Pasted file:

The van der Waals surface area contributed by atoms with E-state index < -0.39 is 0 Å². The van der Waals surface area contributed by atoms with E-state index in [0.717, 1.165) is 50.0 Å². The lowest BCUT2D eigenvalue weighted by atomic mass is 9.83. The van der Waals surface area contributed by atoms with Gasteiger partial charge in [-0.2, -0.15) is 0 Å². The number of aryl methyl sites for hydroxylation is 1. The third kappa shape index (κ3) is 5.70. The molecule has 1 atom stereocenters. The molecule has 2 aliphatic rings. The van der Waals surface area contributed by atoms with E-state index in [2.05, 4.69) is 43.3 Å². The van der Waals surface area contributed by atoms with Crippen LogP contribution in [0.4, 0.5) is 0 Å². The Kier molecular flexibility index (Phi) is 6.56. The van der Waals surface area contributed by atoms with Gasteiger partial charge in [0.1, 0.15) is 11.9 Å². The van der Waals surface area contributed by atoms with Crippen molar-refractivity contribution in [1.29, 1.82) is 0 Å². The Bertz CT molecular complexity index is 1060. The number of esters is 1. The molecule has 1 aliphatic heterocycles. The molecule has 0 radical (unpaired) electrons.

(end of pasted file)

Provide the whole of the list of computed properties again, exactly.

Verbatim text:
The van der Waals surface area contributed by atoms with E-state index < -0.39 is 0 Å². The van der Waals surface area contributed by atoms with E-state index in [0.717, 1.165) is 50.0 Å². The lowest BCUT2D eigenvalue weighted by atomic mass is 9.83. The van der Waals surface area contributed by atoms with Gasteiger partial charge in [-0.2, -0.15) is 0 Å². The number of aryl methyl sites for hydroxylation is 1. The third kappa shape index (κ3) is 5.70. The molecule has 1 atom stereocenters. The molecule has 2 aliphatic rings. The van der Waals surface area contributed by atoms with E-state index in [2.05, 4.69) is 43.3 Å². The van der Waals surface area contributed by atoms with Crippen LogP contribution in [0.4, 0.5) is 0 Å². The Kier molecular flexibility index (Phi) is 6.56. The van der Waals surface area contributed by atoms with Gasteiger partial charge in [0.1, 0.15) is 11.9 Å². The van der Waals surface area contributed by atoms with Crippen molar-refractivity contribution in [1.29, 1.82) is 0 Å². The Bertz CT molecular complexity index is 1060. The number of esters is 1. The molecule has 1 aliphatic heterocycles. The molecule has 0 radical (unpaired) electrons.